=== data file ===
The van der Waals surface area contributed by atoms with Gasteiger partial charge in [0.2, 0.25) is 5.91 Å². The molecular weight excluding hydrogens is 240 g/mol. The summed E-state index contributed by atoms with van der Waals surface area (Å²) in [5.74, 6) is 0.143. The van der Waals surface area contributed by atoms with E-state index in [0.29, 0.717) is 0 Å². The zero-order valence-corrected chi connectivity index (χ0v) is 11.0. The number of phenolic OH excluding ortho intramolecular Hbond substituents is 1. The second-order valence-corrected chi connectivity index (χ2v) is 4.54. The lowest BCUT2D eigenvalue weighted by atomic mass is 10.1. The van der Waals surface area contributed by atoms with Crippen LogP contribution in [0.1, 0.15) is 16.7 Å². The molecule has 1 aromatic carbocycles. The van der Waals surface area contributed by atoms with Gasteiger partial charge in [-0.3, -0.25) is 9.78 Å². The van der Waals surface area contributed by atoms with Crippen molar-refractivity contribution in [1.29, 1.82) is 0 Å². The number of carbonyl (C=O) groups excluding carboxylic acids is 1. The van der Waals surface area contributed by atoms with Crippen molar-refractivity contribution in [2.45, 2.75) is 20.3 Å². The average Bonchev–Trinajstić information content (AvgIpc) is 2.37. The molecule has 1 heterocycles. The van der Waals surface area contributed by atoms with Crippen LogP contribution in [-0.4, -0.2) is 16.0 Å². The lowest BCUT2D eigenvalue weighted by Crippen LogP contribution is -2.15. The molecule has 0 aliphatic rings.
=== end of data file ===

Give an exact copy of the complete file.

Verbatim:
The van der Waals surface area contributed by atoms with Gasteiger partial charge in [0.2, 0.25) is 5.91 Å². The molecular weight excluding hydrogens is 240 g/mol. The summed E-state index contributed by atoms with van der Waals surface area (Å²) in [5.74, 6) is 0.143. The van der Waals surface area contributed by atoms with E-state index in [0.29, 0.717) is 0 Å². The zero-order valence-corrected chi connectivity index (χ0v) is 11.0. The number of phenolic OH excluding ortho intramolecular Hbond substituents is 1. The second-order valence-corrected chi connectivity index (χ2v) is 4.54. The lowest BCUT2D eigenvalue weighted by atomic mass is 10.1. The van der Waals surface area contributed by atoms with Crippen LogP contribution in [0.1, 0.15) is 16.7 Å². The molecule has 1 aromatic carbocycles. The van der Waals surface area contributed by atoms with Gasteiger partial charge in [-0.3, -0.25) is 9.78 Å². The van der Waals surface area contributed by atoms with Crippen molar-refractivity contribution in [1.29, 1.82) is 0 Å². The number of carbonyl (C=O) groups excluding carboxylic acids is 1. The van der Waals surface area contributed by atoms with Crippen molar-refractivity contribution in [2.45, 2.75) is 20.3 Å². The average Bonchev–Trinajstić information content (AvgIpc) is 2.37. The molecule has 1 heterocycles. The van der Waals surface area contributed by atoms with Crippen LogP contribution in [-0.4, -0.2) is 16.0 Å². The lowest BCUT2D eigenvalue weighted by Crippen LogP contribution is -2.15. The molecule has 0 aliphatic rings.